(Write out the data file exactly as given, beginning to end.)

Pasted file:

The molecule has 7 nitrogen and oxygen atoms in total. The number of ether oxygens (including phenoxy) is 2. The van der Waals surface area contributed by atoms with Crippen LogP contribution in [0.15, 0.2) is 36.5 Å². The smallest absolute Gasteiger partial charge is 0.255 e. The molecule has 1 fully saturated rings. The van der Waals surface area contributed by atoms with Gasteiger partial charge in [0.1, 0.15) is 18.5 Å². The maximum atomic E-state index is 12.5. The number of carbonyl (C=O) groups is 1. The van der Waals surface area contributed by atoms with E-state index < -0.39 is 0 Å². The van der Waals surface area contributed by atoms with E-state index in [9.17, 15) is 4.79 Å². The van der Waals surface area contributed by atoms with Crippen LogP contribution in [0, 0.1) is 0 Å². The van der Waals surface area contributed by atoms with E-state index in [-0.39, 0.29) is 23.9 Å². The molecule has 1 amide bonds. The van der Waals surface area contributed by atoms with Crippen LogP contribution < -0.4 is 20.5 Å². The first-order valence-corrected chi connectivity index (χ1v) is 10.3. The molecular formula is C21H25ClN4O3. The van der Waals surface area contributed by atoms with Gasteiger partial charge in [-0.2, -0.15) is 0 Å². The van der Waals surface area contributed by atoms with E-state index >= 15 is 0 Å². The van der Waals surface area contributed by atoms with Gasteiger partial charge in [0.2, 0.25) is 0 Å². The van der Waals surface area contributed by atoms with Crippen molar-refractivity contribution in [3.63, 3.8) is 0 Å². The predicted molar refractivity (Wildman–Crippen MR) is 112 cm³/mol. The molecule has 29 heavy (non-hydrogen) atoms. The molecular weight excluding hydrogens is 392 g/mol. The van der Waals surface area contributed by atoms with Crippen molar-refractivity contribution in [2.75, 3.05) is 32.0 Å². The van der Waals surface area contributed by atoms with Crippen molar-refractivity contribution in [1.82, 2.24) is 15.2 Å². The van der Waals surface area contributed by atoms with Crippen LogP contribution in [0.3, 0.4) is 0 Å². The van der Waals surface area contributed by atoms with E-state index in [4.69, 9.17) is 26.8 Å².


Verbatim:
The molecule has 7 nitrogen and oxygen atoms in total. The number of ether oxygens (including phenoxy) is 2. The van der Waals surface area contributed by atoms with Crippen LogP contribution in [0.15, 0.2) is 36.5 Å². The smallest absolute Gasteiger partial charge is 0.255 e. The molecule has 1 fully saturated rings. The van der Waals surface area contributed by atoms with Gasteiger partial charge in [0.1, 0.15) is 18.5 Å². The maximum atomic E-state index is 12.5. The number of carbonyl (C=O) groups is 1. The van der Waals surface area contributed by atoms with E-state index < -0.39 is 0 Å². The van der Waals surface area contributed by atoms with E-state index in [9.17, 15) is 4.79 Å². The van der Waals surface area contributed by atoms with Crippen LogP contribution in [0, 0.1) is 0 Å². The van der Waals surface area contributed by atoms with E-state index in [-0.39, 0.29) is 23.9 Å². The molecule has 1 amide bonds. The van der Waals surface area contributed by atoms with Crippen LogP contribution < -0.4 is 20.5 Å². The first-order valence-corrected chi connectivity index (χ1v) is 10.3. The molecular formula is C21H25ClN4O3. The van der Waals surface area contributed by atoms with Gasteiger partial charge in [-0.2, -0.15) is 0 Å². The van der Waals surface area contributed by atoms with E-state index >= 15 is 0 Å². The van der Waals surface area contributed by atoms with Gasteiger partial charge in [0.2, 0.25) is 0 Å². The van der Waals surface area contributed by atoms with Crippen molar-refractivity contribution in [3.63, 3.8) is 0 Å². The predicted molar refractivity (Wildman–Crippen MR) is 112 cm³/mol. The molecule has 29 heavy (non-hydrogen) atoms. The molecular weight excluding hydrogens is 392 g/mol. The van der Waals surface area contributed by atoms with Crippen molar-refractivity contribution in [2.75, 3.05) is 32.0 Å². The van der Waals surface area contributed by atoms with Crippen molar-refractivity contribution in [1.82, 2.24) is 15.2 Å². The van der Waals surface area contributed by atoms with Crippen LogP contribution in [0.3, 0.4) is 0 Å². The van der Waals surface area contributed by atoms with E-state index in [4.69, 9.17) is 26.8 Å².